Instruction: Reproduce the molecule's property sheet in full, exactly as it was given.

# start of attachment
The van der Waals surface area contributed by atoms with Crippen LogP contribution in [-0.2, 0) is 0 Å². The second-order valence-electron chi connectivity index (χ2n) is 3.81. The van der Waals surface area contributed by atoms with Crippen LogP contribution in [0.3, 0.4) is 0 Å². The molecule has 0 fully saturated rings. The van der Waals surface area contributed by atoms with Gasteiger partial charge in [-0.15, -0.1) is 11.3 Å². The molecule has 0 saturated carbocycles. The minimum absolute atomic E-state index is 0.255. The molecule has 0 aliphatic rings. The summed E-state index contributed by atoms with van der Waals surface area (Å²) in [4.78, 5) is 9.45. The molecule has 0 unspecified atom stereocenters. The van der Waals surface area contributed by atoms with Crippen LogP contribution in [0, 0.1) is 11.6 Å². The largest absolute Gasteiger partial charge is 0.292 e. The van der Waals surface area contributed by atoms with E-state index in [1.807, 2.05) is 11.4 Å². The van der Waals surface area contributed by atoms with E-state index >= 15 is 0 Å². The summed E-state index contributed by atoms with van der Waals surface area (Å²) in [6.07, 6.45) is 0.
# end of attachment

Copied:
The van der Waals surface area contributed by atoms with Crippen LogP contribution in [-0.2, 0) is 0 Å². The second-order valence-electron chi connectivity index (χ2n) is 3.81. The van der Waals surface area contributed by atoms with Crippen LogP contribution in [0.3, 0.4) is 0 Å². The molecule has 0 fully saturated rings. The van der Waals surface area contributed by atoms with Gasteiger partial charge in [-0.15, -0.1) is 11.3 Å². The molecule has 0 saturated carbocycles. The minimum absolute atomic E-state index is 0.255. The molecule has 0 aliphatic rings. The summed E-state index contributed by atoms with van der Waals surface area (Å²) in [4.78, 5) is 9.45. The molecule has 0 unspecified atom stereocenters. The van der Waals surface area contributed by atoms with Crippen LogP contribution in [0, 0.1) is 11.6 Å². The largest absolute Gasteiger partial charge is 0.292 e. The van der Waals surface area contributed by atoms with E-state index in [1.807, 2.05) is 11.4 Å². The van der Waals surface area contributed by atoms with E-state index >= 15 is 0 Å². The summed E-state index contributed by atoms with van der Waals surface area (Å²) in [6.07, 6.45) is 0.